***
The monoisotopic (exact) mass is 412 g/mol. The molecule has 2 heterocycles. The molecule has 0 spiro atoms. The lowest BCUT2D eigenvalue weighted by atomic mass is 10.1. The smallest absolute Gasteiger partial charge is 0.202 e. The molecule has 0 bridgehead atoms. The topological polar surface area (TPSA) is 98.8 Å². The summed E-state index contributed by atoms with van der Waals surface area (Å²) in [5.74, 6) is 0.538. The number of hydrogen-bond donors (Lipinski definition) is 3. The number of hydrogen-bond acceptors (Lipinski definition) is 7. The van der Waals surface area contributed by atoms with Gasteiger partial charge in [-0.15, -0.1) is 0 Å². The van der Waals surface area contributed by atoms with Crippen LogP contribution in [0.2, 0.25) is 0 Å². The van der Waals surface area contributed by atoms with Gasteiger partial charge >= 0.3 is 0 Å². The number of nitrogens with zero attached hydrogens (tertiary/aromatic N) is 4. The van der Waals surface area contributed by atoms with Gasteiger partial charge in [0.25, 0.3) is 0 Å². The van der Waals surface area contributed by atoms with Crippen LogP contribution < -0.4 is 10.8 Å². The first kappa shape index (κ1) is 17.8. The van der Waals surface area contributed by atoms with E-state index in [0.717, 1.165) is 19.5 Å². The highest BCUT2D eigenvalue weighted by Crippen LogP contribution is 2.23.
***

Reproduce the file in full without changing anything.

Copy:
The monoisotopic (exact) mass is 412 g/mol. The molecule has 2 heterocycles. The molecule has 0 spiro atoms. The lowest BCUT2D eigenvalue weighted by atomic mass is 10.1. The smallest absolute Gasteiger partial charge is 0.202 e. The molecule has 0 bridgehead atoms. The topological polar surface area (TPSA) is 98.8 Å². The summed E-state index contributed by atoms with van der Waals surface area (Å²) in [5.74, 6) is 0.538. The number of hydrogen-bond donors (Lipinski definition) is 3. The number of hydrogen-bond acceptors (Lipinski definition) is 7. The van der Waals surface area contributed by atoms with Gasteiger partial charge in [-0.15, -0.1) is 0 Å². The van der Waals surface area contributed by atoms with Crippen LogP contribution in [0.2, 0.25) is 0 Å². The van der Waals surface area contributed by atoms with Gasteiger partial charge >= 0.3 is 0 Å². The number of nitrogens with zero attached hydrogens (tertiary/aromatic N) is 4. The van der Waals surface area contributed by atoms with Gasteiger partial charge in [0.25, 0.3) is 0 Å². The van der Waals surface area contributed by atoms with Crippen LogP contribution < -0.4 is 10.8 Å². The first kappa shape index (κ1) is 17.8. The van der Waals surface area contributed by atoms with E-state index in [0.717, 1.165) is 19.5 Å². The highest BCUT2D eigenvalue weighted by Crippen LogP contribution is 2.23.